Butler opens new door
Spate of serious dramatic roles give man-about-town sudden credibility
For the last couple years, Gerard Butler’s been a Page Six fixture as the rumored beau of Jennifer Aniston and a poster boy for unremarkable romantic comedies that break hearts at the box office. Now, the “300” actor who made “This. Is. Sparta!” a rallying cry is out to prove that he’s something else entirely: a serious actor.
Butler has two projects this fall that will showcase a side of him rarely seen since he first started on the London stages more than a decade ago. This is not the whimsical Scottish flirt seen breezing his way through last year’s rom-bomb “The Bounty Hunter” or flexing through action duds like “Gamer.” This is a performer with chops.
“Machine Gun Preacher,” out Friday, is about as heavy as it gets (despite the title that makes it sound like a really cool Christian Xbox game or one of those fake trailers from “Grindhouse”). The movie is based on the true story of Sam Childers, a druggie ex-con from Pennsylvania who cleans up, finds Jesus and suddenly decides to open an orphanage in one of the most dangerous parts of war-torn Sudan. He becomes so obsessed with his mission that he begins to alienate and bankrupt his family (including wife Michelle Monaghan and daughter Madeline Carroll).
“With this movie, I was aware that I was going to come out the other end pretty beaten up and exhausted and that it was going to be a hell of a ride both physically and emotionally,” Butler tells The Post. “There was also the pressure of, ‘Are you going to completely screw this up?’ What if you start playing this guy and you realize you just don’t have the dialect — you don’t have the attitude? There are a lot of voices in my head telling me to turn the other way and forget I ever read it.”
He makes another unexpected turn in “Coriolanus,” a modern take on Shakespeare’s tragedy (but using the original dialogue) that co-stars and was directed by Ralph Fiennes. It opens Dec. 2, but is already earning Oscar buzz after recent festival screenings. Butler plays Tullus Aufidius, an enemy then unlikely ally of a general (Fiennes) unfairly banished from Rome by conspirators.
The weighty story line and a tricky dialogue are a long way from anything featuring Katherine Heigl.
“It’s about growing up as an actor, about wanting to prove yourself and also improve yourself,” Butler says. “Last year it felt like, ‘Gerry, if you want to cash in on your success, last year was the year to make a ton of money.’ I think I made like one-thirtieth of what I made the year before, making two independent art-house movies, and I’m glad it did, because it sustained me in another way, in my soul.”
Butler confirms that making these kinds of heavy dramas is more taxing on an actor.
“Yes, it’s more draining and ultimately more rewarding,” he says. “The films that are easiest to do are perhaps the ones that you don’t get the most reward out of. You don’t come out of them with the best memories or remain the most proud of them. A couple of my movies where that’s not true are [2004’s] ‘Dear Frankie’ and [Guy Ritchie’s] ‘Rocknrolla.’ Those are movies that I didn’t find particularly hard to do, but I’m proud of how they came out.”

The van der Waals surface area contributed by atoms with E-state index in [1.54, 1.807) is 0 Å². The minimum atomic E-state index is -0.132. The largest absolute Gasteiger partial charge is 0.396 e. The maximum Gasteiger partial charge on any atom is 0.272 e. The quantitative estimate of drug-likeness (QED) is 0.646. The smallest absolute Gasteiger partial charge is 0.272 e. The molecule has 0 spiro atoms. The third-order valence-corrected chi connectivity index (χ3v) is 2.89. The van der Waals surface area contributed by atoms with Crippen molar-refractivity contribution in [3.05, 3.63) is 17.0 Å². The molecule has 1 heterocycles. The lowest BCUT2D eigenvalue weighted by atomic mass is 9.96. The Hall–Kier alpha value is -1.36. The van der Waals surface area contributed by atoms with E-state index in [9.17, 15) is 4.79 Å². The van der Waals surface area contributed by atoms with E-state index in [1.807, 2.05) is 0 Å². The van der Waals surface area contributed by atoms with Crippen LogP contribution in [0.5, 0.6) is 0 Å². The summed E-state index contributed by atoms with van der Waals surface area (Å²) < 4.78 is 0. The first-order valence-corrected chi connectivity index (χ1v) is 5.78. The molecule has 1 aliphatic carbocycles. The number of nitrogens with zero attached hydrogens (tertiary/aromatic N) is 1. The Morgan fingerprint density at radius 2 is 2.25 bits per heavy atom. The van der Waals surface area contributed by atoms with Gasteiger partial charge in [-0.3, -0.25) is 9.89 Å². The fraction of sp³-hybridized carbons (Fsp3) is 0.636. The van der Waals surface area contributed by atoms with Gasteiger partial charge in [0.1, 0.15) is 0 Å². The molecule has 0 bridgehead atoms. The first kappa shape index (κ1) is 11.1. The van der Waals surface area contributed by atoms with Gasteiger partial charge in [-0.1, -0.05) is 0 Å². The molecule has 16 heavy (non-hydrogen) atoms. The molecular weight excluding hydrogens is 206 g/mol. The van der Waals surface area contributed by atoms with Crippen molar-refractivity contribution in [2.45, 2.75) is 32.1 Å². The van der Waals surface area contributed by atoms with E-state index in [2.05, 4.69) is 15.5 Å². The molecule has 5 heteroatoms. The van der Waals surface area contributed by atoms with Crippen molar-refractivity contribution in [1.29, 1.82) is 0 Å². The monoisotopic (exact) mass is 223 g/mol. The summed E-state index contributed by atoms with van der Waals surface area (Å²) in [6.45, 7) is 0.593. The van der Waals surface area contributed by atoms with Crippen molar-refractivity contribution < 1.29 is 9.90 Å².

Anyone who doubts that this is a whole new Gerard Butler need only read a few of his recent interviews where he breaks down while talking about “Machine Gun Preacher.” (Thankfully, he kept it together for The Post. Comforting a movie star can be awkward.) Yep, the man who became a household name after violently vanquishing enemies with help from his CGI-abs in “300” now sheds tears. In public. On the record. And worst of all, does it while dining over . . . a salad.
Oh, the humanity.
According to the LA Times, Butler cried for a full two minutes during a recent lunch.
“This happened to me a lot when we were filming — I would just be overcome,” he said. “I feel every emotion. I haven’t talked much about this movie in a while, and I did the other day, and I just started crying. I cried for about five minutes.”
This new image doesn’t jibe with the macho, stubble-faced alpha male who cruises around California on a motorcycle and has reportedly dated enough hotties to field a lingerie football league team. At his 41st birthday party last year at New York’s The Darby, Australian comedian James Smith joked, “Gerard has been out so much he’s now just constantly on Page Six. Gerry is on Page Six so much they have to make it Page Seven.”
But when it comes to his acting work, the hunger for meatier roles recalls his early career when he was treading the boards in a UK stage version of “Trainspotting” and appearing in prestige costume drama “Mrs. Brown” opposite Judi Dench.
Those fans missing the old Gerry, however, shouldn’t shed any tears. Butler says he’s still game for a variety of projects.
“Does that mean that [more dramatic movies] are only what I’ll do from now on? Absolutely not,” he insists. “I’m going to keep changing it up. I still want to have fun and keep challenging myself.”
One future challenge could include a return to Spartaaaaaaa! (To be screamed only.) The director of the upcoming “300: Battle of Artemisia” hinted that Butler’s King Leonidas may make a cameo.